although, here's a baking tip for the problem: after cutting out the cookies, take the leftover dough, mush it back together into one ball and roll it out again. Then you can keep cutting out cookies and you won't be wasting any dough! ðŸ˜„

]]>$$ \frac{\text{area of circular wedges}}{\text{area of equilateral triangle}} $$

To find the area of the equilateral triangle, we recall that we know the ratios of the height of the equilateral triangle to its leg. In fact, that was covered in this forum post.

M2W1D1-30-60-90-triangle-proportions.png

So altitude of an equilateral triangle is equal to \( \sqrt{3} \times \frac{\text{side}}{2} \), which means the area of the equilateral triangle is equal to

$$\begin{aligned} \text{ area of triangle } &= \frac{1}{2} \times \text{ base} \times \text{ height} \\ &= \frac{1}{2} \times 2 \times \sqrt{3} \\ &= \sqrt{3} \\ \end{aligned} $$Inside the equilateral triangle, there are three wedges of cookie, each with an angle of \(60^{\circ}.\)

M2W3D9-y-forum-question-why-divide-sqrt-3-whole-triangle.png

Put together, the wedges make up half of a circle with radius \(1!\)

M2W3D9-y-forum-question-why-divide-sqrt-3-half-circle.png

Since the area of a circle with radius \(1\) is \(\pi ,\) the cookie area is \(\frac{\pi}{2}.\)

And since we know the area of the cookie and the area of the triangle, we can find the answer, which is the ratio of two:

$$ \frac{\text{cookie area}}{\text{triangle area}} = \frac{\frac{\pi}{2}}{\sqrt{3}}$$

I hope this helps! ðŸ™‚

]]>These are great questions! There are actually many ways to go about solving this question. In particular, there are multiple ways to "dissect" that whole sheet of cookies into simpler shapes.

The idea behind "dissecting" this cookie sheet was to find a single shape that can cover the whole sheet, and so that the "pattern" inside every shape is the same. Professor Loh decided to use equilateral triangles by connecting the centers of the circles, and each triangle had this same pattern inside:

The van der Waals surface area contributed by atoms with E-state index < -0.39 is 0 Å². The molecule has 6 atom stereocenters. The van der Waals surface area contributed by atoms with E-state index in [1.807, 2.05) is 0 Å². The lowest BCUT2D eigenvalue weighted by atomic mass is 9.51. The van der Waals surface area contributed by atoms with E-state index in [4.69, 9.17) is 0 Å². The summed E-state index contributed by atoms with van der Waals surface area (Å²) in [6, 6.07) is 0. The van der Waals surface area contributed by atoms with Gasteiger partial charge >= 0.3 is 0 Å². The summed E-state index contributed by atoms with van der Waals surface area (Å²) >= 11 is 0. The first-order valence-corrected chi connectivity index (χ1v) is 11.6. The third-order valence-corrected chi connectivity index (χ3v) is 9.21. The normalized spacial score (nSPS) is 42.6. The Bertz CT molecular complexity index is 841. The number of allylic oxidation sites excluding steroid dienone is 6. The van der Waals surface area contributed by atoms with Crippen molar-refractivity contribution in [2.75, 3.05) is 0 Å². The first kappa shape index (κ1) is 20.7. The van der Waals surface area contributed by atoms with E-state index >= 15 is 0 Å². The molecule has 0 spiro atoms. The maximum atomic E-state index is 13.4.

58f7648c-b32e-49ae-8d94-ab623e57edf0-image.png

If each triangle has the same "pattern" inside, then each triangle has the same amount of cookie inside! So by just looking at one triangle, you can analyze the whole sheet of cookies because the rest of the triangles are the same!

There are more ways to do it though! For example, maybe we can use hexagons:

40902bc0-76f4-465a-9182-93a69dd0d444-image.png

This also works! Can you try to work it out?

I think the first dissection using triangles is a little easier. One important reason is this: When circles are tangent to each other, it is usually very useful to draw a line connecting their centers! It's almost always a very helpful first step in any geometry problem. For example, how would you find the length of this blue line segment if the radii of the circles are 1 and 2?

eb205dcd-becc-4203-a7db-fbacc0ebe5cc-image.png

(Try connecting the centers!)

As for your other question: Professor Loh divides because he wants to find the fraction of the triangle that is taken up by the circles (the "cookies"). By doing this division, he can actually figure out what fraction of the ENTIRE sheet is covered by circles! If he only subtracted, he'd only find the area within one triangle taken up by cookies, and that's not enough.

Let me know if you have any other questions!

]]>